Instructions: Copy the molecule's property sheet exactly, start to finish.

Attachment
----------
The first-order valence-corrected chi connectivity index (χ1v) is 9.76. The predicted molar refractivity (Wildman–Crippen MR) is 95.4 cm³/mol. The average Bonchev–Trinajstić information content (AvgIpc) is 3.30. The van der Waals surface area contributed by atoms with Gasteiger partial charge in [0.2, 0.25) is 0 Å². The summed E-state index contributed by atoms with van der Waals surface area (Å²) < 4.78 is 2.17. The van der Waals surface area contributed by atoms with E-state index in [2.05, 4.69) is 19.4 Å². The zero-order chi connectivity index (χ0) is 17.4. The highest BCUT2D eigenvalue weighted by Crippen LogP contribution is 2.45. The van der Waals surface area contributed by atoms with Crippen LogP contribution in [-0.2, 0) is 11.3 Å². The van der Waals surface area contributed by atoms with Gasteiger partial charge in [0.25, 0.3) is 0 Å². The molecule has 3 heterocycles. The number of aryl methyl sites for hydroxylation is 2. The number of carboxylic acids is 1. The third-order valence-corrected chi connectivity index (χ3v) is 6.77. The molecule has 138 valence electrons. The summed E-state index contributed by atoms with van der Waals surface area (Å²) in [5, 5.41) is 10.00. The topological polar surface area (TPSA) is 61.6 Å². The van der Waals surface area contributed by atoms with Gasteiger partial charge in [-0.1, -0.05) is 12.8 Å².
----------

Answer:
The first-order valence-corrected chi connectivity index (χ1v) is 9.76. The predicted molar refractivity (Wildman–Crippen MR) is 95.4 cm³/mol. The average Bonchev–Trinajstić information content (AvgIpc) is 3.30. The van der Waals surface area contributed by atoms with Gasteiger partial charge in [0.2, 0.25) is 0 Å². The summed E-state index contributed by atoms with van der Waals surface area (Å²) < 4.78 is 2.17. The van der Waals surface area contributed by atoms with E-state index in [2.05, 4.69) is 19.4 Å². The zero-order chi connectivity index (χ0) is 17.4. The highest BCUT2D eigenvalue weighted by Crippen LogP contribution is 2.45. The van der Waals surface area contributed by atoms with Crippen LogP contribution in [-0.2, 0) is 11.3 Å². The van der Waals surface area contributed by atoms with Gasteiger partial charge in [0.25, 0.3) is 0 Å². The molecule has 3 heterocycles. The number of aryl methyl sites for hydroxylation is 2. The number of carboxylic acids is 1. The third-order valence-corrected chi connectivity index (χ3v) is 6.77. The molecule has 138 valence electrons. The summed E-state index contributed by atoms with van der Waals surface area (Å²) in [5, 5.41) is 10.00. The topological polar surface area (TPSA) is 61.6 Å². The van der Waals surface area contributed by atoms with Gasteiger partial charge in [-0.1, -0.05) is 12.8 Å².